Lilia Vu, once on top of the world, nearly quit golf. Now she’s a major champion
THE WOODLANDS, Texas — Lilia Vu’s Pro V1 hardly reached the bottom of the cup before tears started flowing down her face. After plucking the ball out of the hole, she pulled her visor down low over her eyes and wept.
After battling a cold and windy Texas spring day, Vu was the last competitor standing. On a Sunday in which just three golfers broke 70 at Carlton Woods, the 25-year-old pro posted the lowest round of the day with a four-under 68 to complete a comeback victory and win the Chevron Championship for her first major title.
“I couldn’t believe that that happened,” Vu said. “That we won a major.”
When you look at Vu’s resume, it makes sense that she adds her name to the Dinah Shore Trophy. She’s a former No. 1-ranked amateur in the world. She was once named Pac-12 Player of the Year. She won a whopping eight tournaments at UCLA. Her list of amateur accomplishments is on par with some of the biggest stars in the game. A successful pro career would be the next logical step.
But the road to success is rarely linear.
In her first year on the LPGA Tour in 2019, she made just one cut and pocketed only $3,830. She felt lost playing the game she loved. Away from the course, things were no better. Her grandfather died early on in the Covid-19 pandemic, and she even contemplated giving up her pro-golf aspirations and going to law school.
“I was just in such a bad place,” Vu said. “Everything was life or death. I just saw everybody that I’ve competed with being successful, and I just compared myself all the time.”
If she’d quit, Sunday at the Chevron would’ve been much different.
Coming into the final round, few had Vu on the short list of potential champions. There was talk of Nelly Korda and her opportunity to win without her best stuff. Of Angel Yin and her chance to breakthrough for her first victory. And of a potential charge by Atthaya Thitikul, who was seeking her first major title.
For much of the final round, that theme remained true. Korda battled her swing and stayed near the top of the leaderboard, and Thitikul did make a charge into red numbers. A Lim Kim attempted to nab another major title in Texas, and Yin sized up the glass slipper. But in a span of one hour late in the afternoon, Vu catapulted herself into the championship conversation.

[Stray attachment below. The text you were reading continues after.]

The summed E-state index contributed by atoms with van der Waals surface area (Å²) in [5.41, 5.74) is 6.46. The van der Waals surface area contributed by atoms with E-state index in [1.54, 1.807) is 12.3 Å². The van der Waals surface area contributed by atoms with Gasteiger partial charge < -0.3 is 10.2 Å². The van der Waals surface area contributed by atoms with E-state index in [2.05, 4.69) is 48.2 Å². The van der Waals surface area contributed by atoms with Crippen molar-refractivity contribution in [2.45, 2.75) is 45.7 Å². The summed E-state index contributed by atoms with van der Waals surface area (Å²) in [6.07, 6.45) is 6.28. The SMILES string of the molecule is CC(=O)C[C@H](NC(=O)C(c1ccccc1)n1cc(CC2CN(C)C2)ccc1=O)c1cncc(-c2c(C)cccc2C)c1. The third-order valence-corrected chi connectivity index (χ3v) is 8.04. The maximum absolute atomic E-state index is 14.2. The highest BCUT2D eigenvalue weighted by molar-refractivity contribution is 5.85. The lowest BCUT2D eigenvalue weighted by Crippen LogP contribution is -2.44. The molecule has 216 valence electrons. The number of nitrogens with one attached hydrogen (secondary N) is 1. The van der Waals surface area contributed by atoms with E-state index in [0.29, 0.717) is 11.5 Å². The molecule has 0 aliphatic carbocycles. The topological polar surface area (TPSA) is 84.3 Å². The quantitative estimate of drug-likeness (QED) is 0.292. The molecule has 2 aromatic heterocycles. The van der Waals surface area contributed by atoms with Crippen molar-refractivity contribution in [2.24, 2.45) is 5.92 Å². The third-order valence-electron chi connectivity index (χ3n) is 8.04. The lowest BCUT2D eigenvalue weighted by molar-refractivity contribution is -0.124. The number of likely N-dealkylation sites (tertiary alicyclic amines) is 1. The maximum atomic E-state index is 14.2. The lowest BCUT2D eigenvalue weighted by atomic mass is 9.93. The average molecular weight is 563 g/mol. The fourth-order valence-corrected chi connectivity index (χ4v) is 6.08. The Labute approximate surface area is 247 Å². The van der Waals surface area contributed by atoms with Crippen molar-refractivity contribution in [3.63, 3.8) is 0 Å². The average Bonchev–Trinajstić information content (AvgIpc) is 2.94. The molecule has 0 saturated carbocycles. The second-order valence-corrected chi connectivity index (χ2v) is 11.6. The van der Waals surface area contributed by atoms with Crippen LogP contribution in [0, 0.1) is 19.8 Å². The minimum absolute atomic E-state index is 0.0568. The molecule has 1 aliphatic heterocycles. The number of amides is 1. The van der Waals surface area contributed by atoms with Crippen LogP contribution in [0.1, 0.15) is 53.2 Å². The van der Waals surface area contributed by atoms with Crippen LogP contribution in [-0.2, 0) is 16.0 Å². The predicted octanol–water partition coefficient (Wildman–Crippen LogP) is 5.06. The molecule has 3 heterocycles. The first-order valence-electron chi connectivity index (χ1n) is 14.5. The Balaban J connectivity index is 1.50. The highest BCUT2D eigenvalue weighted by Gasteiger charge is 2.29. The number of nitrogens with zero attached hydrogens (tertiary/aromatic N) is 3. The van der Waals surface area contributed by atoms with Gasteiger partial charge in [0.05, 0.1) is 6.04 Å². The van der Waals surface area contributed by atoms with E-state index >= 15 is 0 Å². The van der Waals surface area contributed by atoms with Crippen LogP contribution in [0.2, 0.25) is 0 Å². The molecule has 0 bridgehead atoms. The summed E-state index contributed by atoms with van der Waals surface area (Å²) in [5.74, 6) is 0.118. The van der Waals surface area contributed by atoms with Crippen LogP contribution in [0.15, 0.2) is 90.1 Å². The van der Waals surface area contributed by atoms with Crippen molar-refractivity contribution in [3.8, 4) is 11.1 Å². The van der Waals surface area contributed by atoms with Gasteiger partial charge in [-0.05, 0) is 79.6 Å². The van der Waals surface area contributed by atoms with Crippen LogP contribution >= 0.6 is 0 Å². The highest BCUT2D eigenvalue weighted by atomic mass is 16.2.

Of the 278 strokes Vu made at Carlton Woods this week, her tee shot at the par-3 17th was perhaps the most consequential. Standing 149 yards from the flag, Vu unleashed a towering short iron onto the green. Moments later, she poured in the lengthy putt to cut Yin’s lead to one.
The par-5 18th resulted in another circle. She blasted her drive into the fairway, lasered her shot over the green and got up-and-down to post the clubhouse lead at 10 under.
“Somehow 17 and 18 comes, birdie-birdie,” Vu said. “And then now we’re here.”
“Tee Bow” Striped Golf Tee
Yin had a chance to take the title in regulation with a 35-foot eagle try on 18, but when the putt motored past the hole, it ensured the first iteration of the Chevron Championship held in Texas would need bonus golf to determine a champion.
Replaying the 18th, both competitors split the fairway with their drive, but with Yin playing first into the green, the clock finally struck midnight. Her 5-iron rifled low and left, clattering off a stone wall short of the green and into the hazard.
“I just didn’t hit a good shot,” Yin said. “It just kind of spoke a lot about today.”
When Vu holed her birdie putt, the only drama remaining was whether she would take a plunge into the lake next to the green. Although Poppie’s Pond is 1,500 miles away, many wanted to see the traditional leap by the champion continue.
They got their wish.
Despite temperatures in the high 50s, Vu, along with her caddie and trainer, took a polar plunge off a dock built for the occasion.
“I don’t know how I pulled this out,” Vu said clad in her winner’s robe. “I’m just really happy.”